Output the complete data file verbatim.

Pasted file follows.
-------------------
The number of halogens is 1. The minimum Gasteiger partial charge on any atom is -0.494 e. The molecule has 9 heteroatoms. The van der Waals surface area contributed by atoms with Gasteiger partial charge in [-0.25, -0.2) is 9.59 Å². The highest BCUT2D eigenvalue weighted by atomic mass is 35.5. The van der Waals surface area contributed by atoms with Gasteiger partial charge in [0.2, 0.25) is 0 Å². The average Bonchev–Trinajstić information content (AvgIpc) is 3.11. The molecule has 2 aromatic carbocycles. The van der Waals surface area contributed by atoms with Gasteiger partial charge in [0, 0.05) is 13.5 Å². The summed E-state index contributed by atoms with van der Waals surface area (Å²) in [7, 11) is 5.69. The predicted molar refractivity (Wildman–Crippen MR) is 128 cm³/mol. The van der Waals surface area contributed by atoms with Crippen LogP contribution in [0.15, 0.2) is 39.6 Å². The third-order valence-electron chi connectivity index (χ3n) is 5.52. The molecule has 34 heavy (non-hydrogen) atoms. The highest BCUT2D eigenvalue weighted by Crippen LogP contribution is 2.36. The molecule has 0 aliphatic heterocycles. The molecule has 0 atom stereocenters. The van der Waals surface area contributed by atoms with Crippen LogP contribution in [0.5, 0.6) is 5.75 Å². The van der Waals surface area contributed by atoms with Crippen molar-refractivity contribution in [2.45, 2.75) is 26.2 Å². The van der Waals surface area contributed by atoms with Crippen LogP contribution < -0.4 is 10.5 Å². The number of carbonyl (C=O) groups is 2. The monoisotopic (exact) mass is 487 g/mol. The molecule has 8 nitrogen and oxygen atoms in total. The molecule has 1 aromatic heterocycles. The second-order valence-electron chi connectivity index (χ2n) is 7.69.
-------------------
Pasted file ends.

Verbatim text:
The number of halogens is 1. The minimum Gasteiger partial charge on any atom is -0.494 e. The molecule has 9 heteroatoms. The van der Waals surface area contributed by atoms with Gasteiger partial charge in [-0.25, -0.2) is 9.59 Å². The highest BCUT2D eigenvalue weighted by atomic mass is 35.5. The van der Waals surface area contributed by atoms with Gasteiger partial charge in [0.2, 0.25) is 0 Å². The average Bonchev–Trinajstić information content (AvgIpc) is 3.11. The molecule has 2 aromatic carbocycles. The van der Waals surface area contributed by atoms with Gasteiger partial charge in [0, 0.05) is 13.5 Å². The summed E-state index contributed by atoms with van der Waals surface area (Å²) in [7, 11) is 5.69. The predicted molar refractivity (Wildman–Crippen MR) is 128 cm³/mol. The van der Waals surface area contributed by atoms with Crippen LogP contribution in [0.15, 0.2) is 39.6 Å². The third-order valence-electron chi connectivity index (χ3n) is 5.52. The molecule has 34 heavy (non-hydrogen) atoms. The highest BCUT2D eigenvalue weighted by Crippen LogP contribution is 2.36. The molecule has 0 aliphatic heterocycles. The molecule has 0 atom stereocenters. The van der Waals surface area contributed by atoms with Crippen LogP contribution in [0.5, 0.6) is 5.75 Å². The van der Waals surface area contributed by atoms with Crippen molar-refractivity contribution in [2.45, 2.75) is 26.2 Å². The van der Waals surface area contributed by atoms with Crippen LogP contribution < -0.4 is 10.5 Å². The number of carbonyl (C=O) groups is 2. The monoisotopic (exact) mass is 487 g/mol. The molecule has 8 nitrogen and oxygen atoms in total. The molecule has 1 aromatic heterocycles. The second-order valence-electron chi connectivity index (χ2n) is 7.69.